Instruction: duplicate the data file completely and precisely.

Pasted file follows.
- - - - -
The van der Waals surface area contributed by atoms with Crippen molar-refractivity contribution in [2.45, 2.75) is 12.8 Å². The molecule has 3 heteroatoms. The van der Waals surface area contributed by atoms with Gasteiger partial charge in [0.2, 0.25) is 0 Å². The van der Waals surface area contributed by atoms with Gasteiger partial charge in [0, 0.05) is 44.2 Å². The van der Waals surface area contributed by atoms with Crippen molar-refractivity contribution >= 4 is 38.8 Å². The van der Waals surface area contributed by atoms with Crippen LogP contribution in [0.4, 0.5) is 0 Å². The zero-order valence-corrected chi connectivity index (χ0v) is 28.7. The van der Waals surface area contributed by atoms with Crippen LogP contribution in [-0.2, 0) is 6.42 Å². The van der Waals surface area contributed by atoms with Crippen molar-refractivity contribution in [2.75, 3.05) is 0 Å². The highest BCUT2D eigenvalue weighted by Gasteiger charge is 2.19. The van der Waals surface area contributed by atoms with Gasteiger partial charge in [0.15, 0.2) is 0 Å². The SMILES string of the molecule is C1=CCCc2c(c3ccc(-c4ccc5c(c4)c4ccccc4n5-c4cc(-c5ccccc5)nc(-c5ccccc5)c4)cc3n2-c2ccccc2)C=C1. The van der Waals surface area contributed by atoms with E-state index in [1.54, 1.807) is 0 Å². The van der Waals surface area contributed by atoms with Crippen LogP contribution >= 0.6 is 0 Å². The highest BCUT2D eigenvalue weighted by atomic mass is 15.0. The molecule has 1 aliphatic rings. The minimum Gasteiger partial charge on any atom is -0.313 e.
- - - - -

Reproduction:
The van der Waals surface area contributed by atoms with Crippen molar-refractivity contribution in [2.45, 2.75) is 12.8 Å². The molecule has 3 heteroatoms. The van der Waals surface area contributed by atoms with Gasteiger partial charge in [0.2, 0.25) is 0 Å². The van der Waals surface area contributed by atoms with Gasteiger partial charge in [0, 0.05) is 44.2 Å². The van der Waals surface area contributed by atoms with Crippen molar-refractivity contribution >= 4 is 38.8 Å². The van der Waals surface area contributed by atoms with Crippen LogP contribution in [0.4, 0.5) is 0 Å². The zero-order valence-corrected chi connectivity index (χ0v) is 28.7. The van der Waals surface area contributed by atoms with Crippen LogP contribution in [-0.2, 0) is 6.42 Å². The van der Waals surface area contributed by atoms with Crippen molar-refractivity contribution in [2.75, 3.05) is 0 Å². The highest BCUT2D eigenvalue weighted by Gasteiger charge is 2.19. The van der Waals surface area contributed by atoms with Gasteiger partial charge in [0.15, 0.2) is 0 Å². The SMILES string of the molecule is C1=CCCc2c(c3ccc(-c4ccc5c(c4)c4ccccc4n5-c4cc(-c5ccccc5)nc(-c5ccccc5)c4)cc3n2-c2ccccc2)C=C1. The van der Waals surface area contributed by atoms with E-state index in [1.54, 1.807) is 0 Å². The van der Waals surface area contributed by atoms with Crippen LogP contribution >= 0.6 is 0 Å². The highest BCUT2D eigenvalue weighted by atomic mass is 15.0. The molecule has 1 aliphatic rings. The minimum Gasteiger partial charge on any atom is -0.313 e.